Tufts Medical Center reintroduced itself to the Boston market in February with the launch of a TV campaign that drove prospects to a video heavy Web site designed to boost awareness for the healthcare facility.
The 451-bed hospital is the principal teaching facility for the Tufts University School of Medicine. “Our big marketing challenge was name awareness,” says Brooke Tyson Hynes, vice president of public affairs and communications. “We had gone through several name changes, and many people didn’t know what our affiliation was with the university. We wanted to make sure people knew what was available here.”
The hospital had a smaller marketing budget than many of the other larger hospitals in the Boston area. “There’s a ton of healthcare providers on TV in this market,” says Hunes. “This campaign, done with Partners + Simons, combines the best of both worlds —we’re online, where more people are going these days and we get the broad awareness of television.”
Rather than just creating a Web site that boasted about how great Tufts was, Hynes notes that instead the hospital wanted to give potential patients information they could use. This led to creating a library of videos on TuftsMedicalCenter.tv, featuring staff physicians talking about their areas of speciality.
“The patient can actually meet a physician before they walk in the door,” says Hynes, noting that doctors were very enthusiastic about participating in the campaign.
In addition to the TV spots and Web ad buys, billboards and radio are also being used to drive traffic to the Web site.
While patients can schedule an appointment right on the site, driving awareness was the first and foremost goal of the campaign, she says. ROI is being gauged by hits to the site, where those hits are coming from and which media buys are generating the most traffic.
“Today, hospitals need to start their campaigns where patients are beginning their research, the Web,” says Tony Cotrupi, president of Partners + Simons’ health practice.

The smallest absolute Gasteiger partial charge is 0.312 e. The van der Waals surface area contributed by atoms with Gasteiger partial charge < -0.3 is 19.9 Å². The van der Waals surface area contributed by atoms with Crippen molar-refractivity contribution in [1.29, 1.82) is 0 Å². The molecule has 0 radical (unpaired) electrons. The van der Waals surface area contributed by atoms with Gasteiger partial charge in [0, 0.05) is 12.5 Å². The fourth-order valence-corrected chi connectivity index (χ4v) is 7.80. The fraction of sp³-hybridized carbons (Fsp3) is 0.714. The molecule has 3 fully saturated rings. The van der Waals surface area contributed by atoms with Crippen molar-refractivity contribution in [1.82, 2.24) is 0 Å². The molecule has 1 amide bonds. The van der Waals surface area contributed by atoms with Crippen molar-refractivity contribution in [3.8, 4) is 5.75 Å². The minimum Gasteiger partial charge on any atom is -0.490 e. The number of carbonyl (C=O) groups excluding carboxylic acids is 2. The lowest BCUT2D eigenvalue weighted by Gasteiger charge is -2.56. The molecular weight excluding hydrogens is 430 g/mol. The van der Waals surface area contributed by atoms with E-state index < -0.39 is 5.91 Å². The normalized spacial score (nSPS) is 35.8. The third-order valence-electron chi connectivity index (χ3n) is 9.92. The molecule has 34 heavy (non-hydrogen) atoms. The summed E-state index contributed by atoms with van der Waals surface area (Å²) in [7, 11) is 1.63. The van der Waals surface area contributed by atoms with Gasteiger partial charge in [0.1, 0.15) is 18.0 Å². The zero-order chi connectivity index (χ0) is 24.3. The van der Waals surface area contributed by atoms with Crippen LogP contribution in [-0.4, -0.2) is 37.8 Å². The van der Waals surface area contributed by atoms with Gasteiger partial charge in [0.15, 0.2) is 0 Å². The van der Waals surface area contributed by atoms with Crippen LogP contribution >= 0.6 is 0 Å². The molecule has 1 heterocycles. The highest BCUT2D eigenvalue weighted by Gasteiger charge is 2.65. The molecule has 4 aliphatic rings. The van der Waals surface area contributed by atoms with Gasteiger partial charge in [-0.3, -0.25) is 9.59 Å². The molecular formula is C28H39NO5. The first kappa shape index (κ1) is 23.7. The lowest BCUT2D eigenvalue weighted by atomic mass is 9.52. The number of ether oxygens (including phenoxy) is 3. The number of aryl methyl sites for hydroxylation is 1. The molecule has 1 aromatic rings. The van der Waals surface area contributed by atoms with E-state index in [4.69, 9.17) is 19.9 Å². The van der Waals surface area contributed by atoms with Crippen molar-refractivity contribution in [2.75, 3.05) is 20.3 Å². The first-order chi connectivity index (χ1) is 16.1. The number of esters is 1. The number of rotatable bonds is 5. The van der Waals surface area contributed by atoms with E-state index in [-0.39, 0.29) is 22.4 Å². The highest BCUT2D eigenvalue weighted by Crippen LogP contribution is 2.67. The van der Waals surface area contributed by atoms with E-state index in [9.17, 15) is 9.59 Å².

In today’s economy, being president of a hospital can be one of the toughest jobs in the country, notes Cotrupi. “Forget about making money—just trying to stay afloat can be difficult.”
Many hospitals are being forced more and more into the role of marketing. Healthcare facilities would rather invest in their equipment, people and infrastructure, because those are the things that help patients get well. “But there’s so much competition for patients that they’re forced to think like marketers,” he said. “And they do it reluctantly, which is why some of them do it so poorly.”
Last year, Partners + Simons surveyed 800 patients in Massachusetts, and found that only 24% of the audience trusted their doctor completely to make the right decisions about where they should go to receive medical care. But only 58% of respondents felt patients and family should be active in deciding which hospital to go to.
“So there’s a bit of a disconnect,” said Cotrupi. “What we’re seeing is that increasingly patients are getting involved, and becoming more informed consumers about where they go to get their knee replacement, have their baby or God forbid, have cancer treatment.”
The idea behind the Tufts campaign was to create a place where patients who have been told they have a specific condition would start doing their research. “[When diagnosed,] the first thing you do is go home and Google the condition,” he said. “What we’ve done with the Tufts site is drive traffic through paid and organic search, and enable the patient to sit across the desk from a doctor. It lets the patient get to know the doctor a bit without even having to go to the hospital.”
Social media is being used as a component in the Tufts campaign, mainly to help the hospital perform better in organic search results, he noted.
“We think the campaign has a lot of legs,” added Hynes, noting she anticipates adding more video to the library and creating more social sharing capabilities for the site’s content.